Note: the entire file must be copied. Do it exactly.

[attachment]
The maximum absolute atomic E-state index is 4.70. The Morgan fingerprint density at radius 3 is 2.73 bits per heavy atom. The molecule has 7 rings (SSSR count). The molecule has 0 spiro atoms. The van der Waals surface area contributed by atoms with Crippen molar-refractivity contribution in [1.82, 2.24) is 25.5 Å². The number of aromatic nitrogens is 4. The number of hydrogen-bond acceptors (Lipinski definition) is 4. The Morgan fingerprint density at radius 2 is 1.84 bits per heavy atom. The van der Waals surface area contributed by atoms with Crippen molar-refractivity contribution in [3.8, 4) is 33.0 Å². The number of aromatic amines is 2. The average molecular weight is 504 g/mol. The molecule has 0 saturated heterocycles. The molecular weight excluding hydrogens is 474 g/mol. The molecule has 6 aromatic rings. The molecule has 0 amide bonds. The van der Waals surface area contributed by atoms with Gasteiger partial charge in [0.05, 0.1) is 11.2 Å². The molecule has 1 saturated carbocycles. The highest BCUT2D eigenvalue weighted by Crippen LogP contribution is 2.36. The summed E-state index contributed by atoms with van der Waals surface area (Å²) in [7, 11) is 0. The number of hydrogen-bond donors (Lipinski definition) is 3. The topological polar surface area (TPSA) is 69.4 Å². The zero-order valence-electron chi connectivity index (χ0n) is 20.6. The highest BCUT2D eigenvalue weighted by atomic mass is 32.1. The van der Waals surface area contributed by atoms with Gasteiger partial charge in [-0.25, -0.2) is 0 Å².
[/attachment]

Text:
The maximum absolute atomic E-state index is 4.70. The Morgan fingerprint density at radius 3 is 2.73 bits per heavy atom. The molecule has 7 rings (SSSR count). The molecule has 0 spiro atoms. The van der Waals surface area contributed by atoms with Crippen molar-refractivity contribution in [1.82, 2.24) is 25.5 Å². The number of aromatic nitrogens is 4. The number of hydrogen-bond acceptors (Lipinski definition) is 4. The Morgan fingerprint density at radius 2 is 1.84 bits per heavy atom. The van der Waals surface area contributed by atoms with Crippen molar-refractivity contribution in [3.8, 4) is 33.0 Å². The number of aromatic amines is 2. The average molecular weight is 504 g/mol. The molecule has 0 saturated heterocycles. The molecular weight excluding hydrogens is 474 g/mol. The molecule has 6 aromatic rings. The molecule has 0 amide bonds. The van der Waals surface area contributed by atoms with Gasteiger partial charge in [0.05, 0.1) is 11.2 Å². The molecule has 1 saturated carbocycles. The highest BCUT2D eigenvalue weighted by Crippen LogP contribution is 2.36. The summed E-state index contributed by atoms with van der Waals surface area (Å²) in [7, 11) is 0. The number of hydrogen-bond donors (Lipinski definition) is 3. The topological polar surface area (TPSA) is 69.4 Å². The zero-order valence-electron chi connectivity index (χ0n) is 20.6. The highest BCUT2D eigenvalue weighted by atomic mass is 32.1. The van der Waals surface area contributed by atoms with Gasteiger partial charge in [-0.25, -0.2) is 0 Å².